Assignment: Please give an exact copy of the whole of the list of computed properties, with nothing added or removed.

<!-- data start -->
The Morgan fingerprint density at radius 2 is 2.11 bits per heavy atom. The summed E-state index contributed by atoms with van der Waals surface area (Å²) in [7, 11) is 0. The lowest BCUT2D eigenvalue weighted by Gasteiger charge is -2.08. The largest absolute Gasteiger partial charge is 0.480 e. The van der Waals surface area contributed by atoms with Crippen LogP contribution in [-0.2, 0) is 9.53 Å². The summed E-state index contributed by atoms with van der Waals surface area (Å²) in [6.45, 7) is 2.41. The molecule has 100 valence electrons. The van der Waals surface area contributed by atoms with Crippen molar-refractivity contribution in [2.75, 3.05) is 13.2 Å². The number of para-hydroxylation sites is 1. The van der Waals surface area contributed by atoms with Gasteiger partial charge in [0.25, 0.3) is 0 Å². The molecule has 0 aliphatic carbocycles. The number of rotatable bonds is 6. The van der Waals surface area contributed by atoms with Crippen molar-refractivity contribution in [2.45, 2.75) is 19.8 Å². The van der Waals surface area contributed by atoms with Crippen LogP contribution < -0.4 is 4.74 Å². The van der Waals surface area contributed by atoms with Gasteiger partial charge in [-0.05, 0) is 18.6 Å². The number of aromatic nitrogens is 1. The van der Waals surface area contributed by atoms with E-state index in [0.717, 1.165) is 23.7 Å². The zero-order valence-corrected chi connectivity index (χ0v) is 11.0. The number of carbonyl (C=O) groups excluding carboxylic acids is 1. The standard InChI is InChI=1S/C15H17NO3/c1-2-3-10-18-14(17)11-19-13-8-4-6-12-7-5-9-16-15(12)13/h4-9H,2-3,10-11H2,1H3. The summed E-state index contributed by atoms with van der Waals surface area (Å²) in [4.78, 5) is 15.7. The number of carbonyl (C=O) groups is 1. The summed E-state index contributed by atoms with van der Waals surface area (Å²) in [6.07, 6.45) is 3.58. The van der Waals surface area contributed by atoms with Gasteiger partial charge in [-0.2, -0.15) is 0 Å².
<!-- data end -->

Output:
The Morgan fingerprint density at radius 2 is 2.11 bits per heavy atom. The summed E-state index contributed by atoms with van der Waals surface area (Å²) in [7, 11) is 0. The lowest BCUT2D eigenvalue weighted by Gasteiger charge is -2.08. The largest absolute Gasteiger partial charge is 0.480 e. The van der Waals surface area contributed by atoms with Crippen LogP contribution in [-0.2, 0) is 9.53 Å². The summed E-state index contributed by atoms with van der Waals surface area (Å²) in [6.45, 7) is 2.41. The molecule has 100 valence electrons. The van der Waals surface area contributed by atoms with Crippen molar-refractivity contribution in [2.75, 3.05) is 13.2 Å². The number of para-hydroxylation sites is 1. The van der Waals surface area contributed by atoms with Gasteiger partial charge in [0.25, 0.3) is 0 Å². The molecule has 0 aliphatic carbocycles. The number of rotatable bonds is 6. The van der Waals surface area contributed by atoms with Crippen molar-refractivity contribution in [2.45, 2.75) is 19.8 Å². The van der Waals surface area contributed by atoms with Crippen LogP contribution < -0.4 is 4.74 Å². The van der Waals surface area contributed by atoms with Gasteiger partial charge in [-0.05, 0) is 18.6 Å². The number of aromatic nitrogens is 1. The van der Waals surface area contributed by atoms with E-state index in [0.717, 1.165) is 23.7 Å². The zero-order valence-corrected chi connectivity index (χ0v) is 11.0. The number of carbonyl (C=O) groups excluding carboxylic acids is 1. The standard InChI is InChI=1S/C15H17NO3/c1-2-3-10-18-14(17)11-19-13-8-4-6-12-7-5-9-16-15(12)13/h4-9H,2-3,10-11H2,1H3. The summed E-state index contributed by atoms with van der Waals surface area (Å²) in [4.78, 5) is 15.7. The number of carbonyl (C=O) groups is 1. The summed E-state index contributed by atoms with van der Waals surface area (Å²) in [6.07, 6.45) is 3.58. The van der Waals surface area contributed by atoms with Gasteiger partial charge in [-0.2, -0.15) is 0 Å².